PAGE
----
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  1. #1
    Join Date
    Mar 2003
    Location
    Wyoming MN
    Posts
    406

    Post

    Here's a question for you. I have an old candy recipe that calls for adding paraffin to chocolate chips to make a coating for dipping candies. (the paraffin helps keep it from melting I guess) Any reason why I couldn't substitute my cleanest beeswax?

  2. #2
    Join Date
    Aug 2002
    Location
    Nehawka, Nebraska USA
    Posts
    46,217

    Post

    Chocolate candles? I can't think of any reason it wouldn't work as well as parafin.

  3. #3
    Join Date
    Aug 2002
    Location
    Nehawka, Nebraska USA
    Posts
    46,217

    Post

    Wouldn't the chocolate lower the melting point too much? Generally parafin is added to chocolate to raise the melting point. "Tropical" chocolate has enough that it won't melt at 104 degrees F or so. Which means it also won't melt in your mouth, but still it would melt too easily in a candle wouldn't it?

  4. #4
    Join Date
    Oct 2002
    Location
    The Scenic Flint Hills , KS
    Posts
    5,159

    Lightbulb

    Mike,
    She's making candies, not candles.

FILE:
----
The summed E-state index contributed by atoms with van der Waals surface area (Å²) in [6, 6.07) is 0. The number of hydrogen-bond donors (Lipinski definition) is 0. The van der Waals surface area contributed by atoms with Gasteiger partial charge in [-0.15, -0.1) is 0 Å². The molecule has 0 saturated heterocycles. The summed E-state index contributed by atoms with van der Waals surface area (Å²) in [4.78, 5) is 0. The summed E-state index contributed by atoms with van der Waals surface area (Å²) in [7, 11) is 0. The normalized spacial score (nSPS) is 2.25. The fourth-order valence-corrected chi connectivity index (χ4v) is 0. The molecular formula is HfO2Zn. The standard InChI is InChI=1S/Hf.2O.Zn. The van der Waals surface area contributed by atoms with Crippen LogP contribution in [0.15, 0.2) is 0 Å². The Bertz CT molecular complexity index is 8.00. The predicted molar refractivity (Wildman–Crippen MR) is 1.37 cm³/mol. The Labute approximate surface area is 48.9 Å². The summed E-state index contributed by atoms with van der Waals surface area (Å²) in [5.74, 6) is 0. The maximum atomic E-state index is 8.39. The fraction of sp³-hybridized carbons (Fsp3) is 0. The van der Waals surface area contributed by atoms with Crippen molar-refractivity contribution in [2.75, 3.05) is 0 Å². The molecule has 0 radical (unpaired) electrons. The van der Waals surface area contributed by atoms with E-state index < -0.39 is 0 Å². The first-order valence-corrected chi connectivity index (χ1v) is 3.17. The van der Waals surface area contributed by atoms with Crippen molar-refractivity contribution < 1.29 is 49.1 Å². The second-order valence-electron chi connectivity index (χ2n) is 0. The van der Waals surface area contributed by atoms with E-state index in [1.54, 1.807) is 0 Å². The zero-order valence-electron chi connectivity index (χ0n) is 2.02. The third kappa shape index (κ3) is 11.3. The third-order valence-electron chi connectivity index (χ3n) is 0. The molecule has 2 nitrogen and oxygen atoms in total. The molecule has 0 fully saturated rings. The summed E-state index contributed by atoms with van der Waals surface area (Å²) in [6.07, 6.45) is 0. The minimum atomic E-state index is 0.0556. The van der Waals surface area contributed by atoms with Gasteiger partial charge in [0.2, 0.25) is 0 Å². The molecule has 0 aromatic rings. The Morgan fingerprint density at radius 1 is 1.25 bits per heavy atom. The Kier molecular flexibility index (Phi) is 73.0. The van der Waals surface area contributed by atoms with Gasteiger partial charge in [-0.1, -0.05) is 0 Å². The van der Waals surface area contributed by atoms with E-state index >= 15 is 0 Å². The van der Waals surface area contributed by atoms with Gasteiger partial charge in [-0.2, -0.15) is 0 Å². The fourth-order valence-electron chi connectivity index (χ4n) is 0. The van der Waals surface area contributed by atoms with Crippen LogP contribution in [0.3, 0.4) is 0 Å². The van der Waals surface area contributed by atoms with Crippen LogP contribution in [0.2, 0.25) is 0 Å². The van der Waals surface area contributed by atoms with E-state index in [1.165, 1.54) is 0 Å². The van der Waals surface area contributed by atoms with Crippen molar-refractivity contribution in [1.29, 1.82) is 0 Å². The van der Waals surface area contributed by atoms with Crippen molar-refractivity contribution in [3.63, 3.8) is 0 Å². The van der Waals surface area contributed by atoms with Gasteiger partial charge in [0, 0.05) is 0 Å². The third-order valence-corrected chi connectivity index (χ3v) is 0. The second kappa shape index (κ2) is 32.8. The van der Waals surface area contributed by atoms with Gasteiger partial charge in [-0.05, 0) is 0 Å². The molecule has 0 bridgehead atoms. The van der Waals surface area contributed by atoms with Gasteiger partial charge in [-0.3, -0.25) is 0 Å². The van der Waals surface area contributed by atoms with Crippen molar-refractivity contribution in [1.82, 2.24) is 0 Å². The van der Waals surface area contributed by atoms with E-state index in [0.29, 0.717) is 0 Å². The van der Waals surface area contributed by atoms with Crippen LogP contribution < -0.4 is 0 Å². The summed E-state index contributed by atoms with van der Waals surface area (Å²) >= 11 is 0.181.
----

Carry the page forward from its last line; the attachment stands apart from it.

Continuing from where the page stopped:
Bill

  5. #5
    Join Date
    Aug 2002
    Location
    Nehawka, Nebraska USA
    Posts
    46,217

    Post

    Sorry, I misread. I don't know how it would taste, but I think nice white beeswax would taste ok.

  6. #6
    Join Date
    Dec 2000
    Location
    crown point, NY, USA
    Posts
    971

    Post

    Well I am a chef by trade. I have used both beeswax and parifin wax in chocolate. Yes the wax helps to keep it from melting but also gives it a nice shiny coat too. I usually tip several hundred long stem strawberries for mothersday in the restaurant or we use edible flowers. We mix it up every few years for variety.

  7. #7
    Join Date
    Mar 2003
    Location
    Wyoming MN
    Posts
    406

    Post

    Thank You Clayton. Would the proportions be the same? (paraffin/chocolate vs. beeswax/chocolate) The recipe I use is rather vague(as are most heirloom recipes)does the beeswax work the same or are there differences.

  8. #8
    Join Date
    May 2002
    Location
    Danbury,Ct. USA
    Posts
    1,966

    Post

    Coyote,
    Behave,

    Dickm

  9. #9
    Join Date
    Dec 2000
    Location
    crown point, NY, USA
    Posts
    971

    Post

    Chellesbees,

    50/ 50 is too much. It will taste too much like wax. I usually eyeball the amount of wax. Try only 25% wax maybe a little less. You want the chocolat to have a glossy silk look but don't want the people eating it to notice a distinct "wax" taste.

  10. #10
    Join Date
    Aug 2002
    Location
    Elizabethtown,KY
    Posts
    260

    Big Grin

    Coyote,
    You crack me up!
    D.

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